The criminalisation of drill music by the Metropolitan Police denies artists and producers of their right to freedom of expression. This article situates this genre-specific censorship in its racial context, considers the Article 10 European Convention on Human Rights implications, and summarises what other European jurisdictions have done when faced with violent lyrics.

What is Drill and how is it being criminalised?

Drill is a grass-roots, urban music genre that depicts the harsh reality of life in London’s social housing estates. It is inspired by the sound of the impoverished suburbs of Chicago, and it gets its name from the “drilling”, distorted rhythmic structure and graphic lyrical content. It functions as a culturally and politically-conscious voice that broadcasts the patterns of inequality and social exclusion that disproportionately affects young black Britons. Its makers are protected by the right to freedom of expression – a cornerstone of modern democratic society that protects academics, journalists and musicians from censorship when their speech challenges those in power.

The Metropolitan Police and Crown Prosecution Service (CPS) are denying drill artists of this right. In 2020 alone, YouTube removed 319 drill music videos at the request of the London Metropolitan Police. Drill artists are blamed for inciting knife crime and gang violence in London and other UK cities. Drill videos on YouTube have been used as evidence in criminal trials to link defendants together and bring convictions against individuals identified without any proof that the targeted videos were linked to specific acts of violence. Criminal Behaviour Orders (CBOs), and Gang Injunctions can prevent video participants from associating with certain people, entering designated areas, wearing hoods, or using social media. CBOs have also been used to require artists to inform the police 24 hours before they publish drill tracks, and 48 hours before they intend to perform live. If artists fail to adhere to the instructions in the CBO, they can be fined and jailed. In 2019, the artists Skengdo and AM were sentenced to nine months in prison for performing a song with lyrics that listed various individuals who had been stabbed, in breach of a CBO. These major restrictions on a person’s freedom of expression are justified by an assumption that they are necessary to prevent further crime. But they are also very genre-specific.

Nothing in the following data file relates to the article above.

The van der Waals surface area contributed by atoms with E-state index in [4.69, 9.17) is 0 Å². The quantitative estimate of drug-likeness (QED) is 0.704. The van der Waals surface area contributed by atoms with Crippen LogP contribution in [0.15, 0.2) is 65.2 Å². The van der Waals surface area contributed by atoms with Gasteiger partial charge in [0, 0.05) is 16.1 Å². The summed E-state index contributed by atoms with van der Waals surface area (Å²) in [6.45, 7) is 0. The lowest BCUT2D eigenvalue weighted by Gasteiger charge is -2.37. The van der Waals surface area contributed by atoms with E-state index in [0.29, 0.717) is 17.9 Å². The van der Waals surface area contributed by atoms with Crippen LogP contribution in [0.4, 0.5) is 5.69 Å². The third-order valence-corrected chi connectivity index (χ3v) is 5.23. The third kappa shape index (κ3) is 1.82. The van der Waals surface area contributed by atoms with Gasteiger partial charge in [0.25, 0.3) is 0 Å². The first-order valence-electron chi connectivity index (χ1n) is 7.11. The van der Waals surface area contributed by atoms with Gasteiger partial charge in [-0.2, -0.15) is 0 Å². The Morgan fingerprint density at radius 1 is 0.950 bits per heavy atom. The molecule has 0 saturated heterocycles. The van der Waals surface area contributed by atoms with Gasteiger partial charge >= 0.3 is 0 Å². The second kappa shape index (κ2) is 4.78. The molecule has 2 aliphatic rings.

Drill music is the only genre in the UK that is routinely used as evidence in criminal trials, that is policed by CBOs and Gang Injunctions, and is denied its artistic status. Drill lyrics are sophisticated. The structure of the lines and how they fit with a tempo is the product of hard-work and talent. The minimalist accompaniments are thought through and adjusted as tracks develop to emphasise certain moments in the lyrical story. Violent or not, these tracks cannot be simply bashed out without thorough attention and care. This being the case, the Metropolitan Police can be thinking one of two things. Either (i) the gangs in London are made up exclusively of talented musicians, or (ii) the authorities are not considering this music as art. If you stop to think about it, this kind of music cannot be meant as threats and confessions because it would take so much energy to make a drill track every time you wanted to say something that there would be no time left for organised crime!

Violence is the essence of drill. A drill track without violence is like a Game of Thrones episode without blood. These fictional narratives are intentionally exaggerated to create larger than life personas and narrators because violence sells. Forest Stuart, author of Ballad of the Bullet, explains how narratives are being deployed as an escape from poverty and equality precisely because they sell, but we detach those things from each other. Violence is glorified by the record label in the market place because it sells records, but derided in other areas of society and culture. In court the narrator is confused with the artists, which you never do with any other artistic genre.

The literary and fictional element of drill is mistaken for the literal and factual intention of the artist, so that the police, prosecutors and judges rely on the prejudicial impact that such content can have on the jury, rather than its admissibility as evidence. However convenient it may be to link whatever happened to the lyrics, the link is tenuous and the nature of the lyrics as a fictional product of the artistic creation does not change because of the facts of the case. New CPS guidance has a section on “Gangs, Drill and Social Media” as if these three things are linked and there is evidence to show this. The reality is this evidence does not exist. The CPS implies a connection between rappers and gang members that is wholly unsupported. What kind of justice system do we have that makes those assumptions? Those assumptions inform how the prosecution builds the case. Regardless of how an Article 10 challenge might affect the policing of drill, we need to think about upholding higher standards of criminal evidence than we currently have.

A Challenge under Article 10 European Convention on Human Rights